As St Albans Local Plan flounders, another Green Belt homes scheme emerges
PUBLISHED: 21:00 12 September 2016
Proposals for a major new mixed-use development scheme on a Green Belt site in St Albans have been circulated to alarmed nearby residents.
Hallam Land Management and planning and design consultancy Barton Willmore have leafleted residents living close land east of Watling Street where it runs down to the Park Street roundabout with their options to develop the site.
And local county councillor Sandy Walkington said this week that a lot of people had contacted him with concerns about the proposal, particularly those living in and around Holyrood Crescent.
In a glossy leaflet, Hallam says that developing the site seeks to redress the imbalance that St Albans experiences as a result of people commuting to high paying jobs outside the district, primarily in London but also in neighbouring towns.
It suggests that the site could provide “more high quality employment opportunities for existing residents to work in st Albans thereby reducing ther need to travel whilst recognising the need to improve the visitor economy and to deliver both affordable and open market family homes.”
Hallam have put forward three options for a site which they describe as adjacent to the strategic highway network, with good accessibility to the town centre and adjacent to existing residential, education, community and local retail uses.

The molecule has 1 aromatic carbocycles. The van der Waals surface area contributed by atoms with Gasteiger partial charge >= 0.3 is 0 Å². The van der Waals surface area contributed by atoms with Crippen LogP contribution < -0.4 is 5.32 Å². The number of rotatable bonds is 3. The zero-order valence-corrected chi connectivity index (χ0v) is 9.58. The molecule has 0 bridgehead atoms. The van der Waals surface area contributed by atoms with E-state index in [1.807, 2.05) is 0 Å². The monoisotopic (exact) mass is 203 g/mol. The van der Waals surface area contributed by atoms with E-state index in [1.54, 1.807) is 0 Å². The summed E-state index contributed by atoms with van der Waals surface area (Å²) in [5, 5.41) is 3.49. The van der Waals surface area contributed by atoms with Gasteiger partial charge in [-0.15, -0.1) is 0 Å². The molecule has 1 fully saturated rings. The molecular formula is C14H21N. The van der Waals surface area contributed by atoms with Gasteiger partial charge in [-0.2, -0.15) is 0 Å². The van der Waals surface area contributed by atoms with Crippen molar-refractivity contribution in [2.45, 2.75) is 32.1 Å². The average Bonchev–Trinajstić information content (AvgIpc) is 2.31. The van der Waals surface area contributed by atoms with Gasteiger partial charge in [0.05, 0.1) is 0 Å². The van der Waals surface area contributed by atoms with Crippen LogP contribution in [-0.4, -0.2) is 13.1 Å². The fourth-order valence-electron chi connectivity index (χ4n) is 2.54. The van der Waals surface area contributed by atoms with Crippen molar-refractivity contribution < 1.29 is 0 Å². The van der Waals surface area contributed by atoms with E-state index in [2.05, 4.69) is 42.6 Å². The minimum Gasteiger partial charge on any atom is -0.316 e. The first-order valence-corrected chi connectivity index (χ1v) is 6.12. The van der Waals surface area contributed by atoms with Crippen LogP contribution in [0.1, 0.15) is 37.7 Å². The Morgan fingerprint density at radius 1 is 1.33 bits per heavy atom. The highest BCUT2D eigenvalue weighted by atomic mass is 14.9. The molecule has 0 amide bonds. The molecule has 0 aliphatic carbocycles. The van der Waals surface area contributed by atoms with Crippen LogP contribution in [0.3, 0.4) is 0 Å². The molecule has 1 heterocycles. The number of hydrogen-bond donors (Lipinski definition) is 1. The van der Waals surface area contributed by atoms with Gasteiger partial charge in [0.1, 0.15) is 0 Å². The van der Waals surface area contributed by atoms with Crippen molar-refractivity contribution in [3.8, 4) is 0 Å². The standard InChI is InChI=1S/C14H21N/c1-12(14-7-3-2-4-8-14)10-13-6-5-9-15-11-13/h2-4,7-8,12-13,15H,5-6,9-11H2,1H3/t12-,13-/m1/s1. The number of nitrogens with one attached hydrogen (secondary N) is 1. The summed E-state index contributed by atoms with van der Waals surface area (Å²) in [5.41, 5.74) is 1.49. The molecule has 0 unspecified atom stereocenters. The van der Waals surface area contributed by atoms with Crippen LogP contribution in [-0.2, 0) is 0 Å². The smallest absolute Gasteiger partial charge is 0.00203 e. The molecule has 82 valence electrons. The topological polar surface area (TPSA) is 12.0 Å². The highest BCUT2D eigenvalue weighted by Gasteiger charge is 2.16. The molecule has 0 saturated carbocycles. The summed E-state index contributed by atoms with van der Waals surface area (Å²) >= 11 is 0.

The options propose a varied mix of a hotel, a care home, a park and ride facility, business use and residential units - and the leaflet suggests that a ‘mix and match’ of different aspects of each option could be included.
Among the positives, according to Hallam, are that there would be a limited extension into the Green Belt, the provision of much-needed open market and affordable family homes and landscape and biodiversity improvements.
East of Watling Street did not make the long list of sites that St Albans council considered as suitable for release from the Green Belt when it was preparing its planning blueprint, the Strategic Local Plan.
Appeals against the district council’s refusal to release a nearby parcel of land from the Green Belt have been dismissed by the Planning Inspectorate on five occasions.
Cllr Walkington described the proposal as ‘a try-on’ by Hallam Land. He went on: “They are the development arm of Henry Boot and this will really put the boot into St Albans.
“Not only does this green space ‘set the scene’ for people entering the city from the motorway network, it fulfils the fundamental purpose of Green Belt in preventing coalescence of communities, in this case St Albans and Park Street. That is why it has never been identified for possible development in any of the planning exercises over the years.
Cllr Walkington said that it was ‘bonkers’ to suggest access from one of the busiest roundabouts in the county and went on: “The whole scheme looks like it has been dreamed up by a planning intern on a wet Wednesday afternoon – hotel tick, offices tick, care home tick, park and ride tick, houses tick, ‘amenity area’ tick, job done. It should be a joke but it isn’t.”
He warned that St Albans could expect to be under siege from similar speculative development until the SLP was finalised and approved.